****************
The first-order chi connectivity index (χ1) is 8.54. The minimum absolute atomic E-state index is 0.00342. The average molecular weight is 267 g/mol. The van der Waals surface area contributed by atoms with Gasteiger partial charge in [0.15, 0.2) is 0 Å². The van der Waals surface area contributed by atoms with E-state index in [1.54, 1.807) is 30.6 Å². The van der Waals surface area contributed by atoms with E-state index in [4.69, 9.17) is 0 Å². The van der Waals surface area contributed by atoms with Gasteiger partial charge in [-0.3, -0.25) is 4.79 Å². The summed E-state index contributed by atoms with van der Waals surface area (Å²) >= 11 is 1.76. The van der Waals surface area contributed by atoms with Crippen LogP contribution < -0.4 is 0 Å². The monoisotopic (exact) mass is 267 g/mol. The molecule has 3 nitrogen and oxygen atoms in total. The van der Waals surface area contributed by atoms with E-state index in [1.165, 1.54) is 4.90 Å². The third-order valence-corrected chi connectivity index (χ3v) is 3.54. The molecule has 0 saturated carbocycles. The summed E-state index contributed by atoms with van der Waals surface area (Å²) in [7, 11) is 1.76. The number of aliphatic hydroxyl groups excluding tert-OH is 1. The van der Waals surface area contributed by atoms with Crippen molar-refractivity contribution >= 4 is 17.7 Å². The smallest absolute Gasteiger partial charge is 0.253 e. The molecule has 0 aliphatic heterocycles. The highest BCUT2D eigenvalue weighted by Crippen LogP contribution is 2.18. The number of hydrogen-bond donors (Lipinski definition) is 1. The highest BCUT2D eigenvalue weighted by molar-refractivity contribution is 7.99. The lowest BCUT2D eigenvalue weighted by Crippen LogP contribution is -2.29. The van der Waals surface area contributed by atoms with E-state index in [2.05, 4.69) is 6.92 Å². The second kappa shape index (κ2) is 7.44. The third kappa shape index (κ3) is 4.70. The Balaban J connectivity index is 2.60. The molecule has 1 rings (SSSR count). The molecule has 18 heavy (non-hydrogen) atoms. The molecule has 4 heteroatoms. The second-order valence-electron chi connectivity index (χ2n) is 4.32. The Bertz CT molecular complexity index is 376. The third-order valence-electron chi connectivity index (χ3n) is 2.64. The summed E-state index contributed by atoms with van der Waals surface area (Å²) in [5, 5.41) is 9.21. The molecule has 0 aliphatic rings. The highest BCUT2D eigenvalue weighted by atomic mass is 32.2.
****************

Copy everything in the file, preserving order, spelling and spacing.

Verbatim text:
The first-order chi connectivity index (χ1) is 8.54. The minimum absolute atomic E-state index is 0.00342. The average molecular weight is 267 g/mol. The van der Waals surface area contributed by atoms with Gasteiger partial charge in [0.15, 0.2) is 0 Å². The van der Waals surface area contributed by atoms with E-state index in [1.54, 1.807) is 30.6 Å². The van der Waals surface area contributed by atoms with E-state index in [4.69, 9.17) is 0 Å². The van der Waals surface area contributed by atoms with Gasteiger partial charge in [-0.3, -0.25) is 4.79 Å². The summed E-state index contributed by atoms with van der Waals surface area (Å²) >= 11 is 1.76. The van der Waals surface area contributed by atoms with Crippen LogP contribution < -0.4 is 0 Å². The monoisotopic (exact) mass is 267 g/mol. The molecule has 3 nitrogen and oxygen atoms in total. The van der Waals surface area contributed by atoms with E-state index in [1.165, 1.54) is 4.90 Å². The third-order valence-corrected chi connectivity index (χ3v) is 3.54. The molecule has 0 saturated carbocycles. The summed E-state index contributed by atoms with van der Waals surface area (Å²) in [7, 11) is 1.76. The number of aliphatic hydroxyl groups excluding tert-OH is 1. The van der Waals surface area contributed by atoms with Crippen molar-refractivity contribution >= 4 is 17.7 Å². The smallest absolute Gasteiger partial charge is 0.253 e. The molecule has 0 aliphatic heterocycles. The highest BCUT2D eigenvalue weighted by Crippen LogP contribution is 2.18. The number of hydrogen-bond donors (Lipinski definition) is 1. The highest BCUT2D eigenvalue weighted by molar-refractivity contribution is 7.99. The lowest BCUT2D eigenvalue weighted by Crippen LogP contribution is -2.29. The van der Waals surface area contributed by atoms with E-state index in [2.05, 4.69) is 6.92 Å². The second kappa shape index (κ2) is 7.44. The third kappa shape index (κ3) is 4.70. The Balaban J connectivity index is 2.60. The molecule has 1 rings (SSSR count). The molecule has 18 heavy (non-hydrogen) atoms. The molecule has 4 heteroatoms. The second-order valence-electron chi connectivity index (χ2n) is 4.32. The Bertz CT molecular complexity index is 376. The third-order valence-electron chi connectivity index (χ3n) is 2.64. The summed E-state index contributed by atoms with van der Waals surface area (Å²) in [5, 5.41) is 9.21. The molecule has 0 aliphatic rings. The highest BCUT2D eigenvalue weighted by atomic mass is 32.2.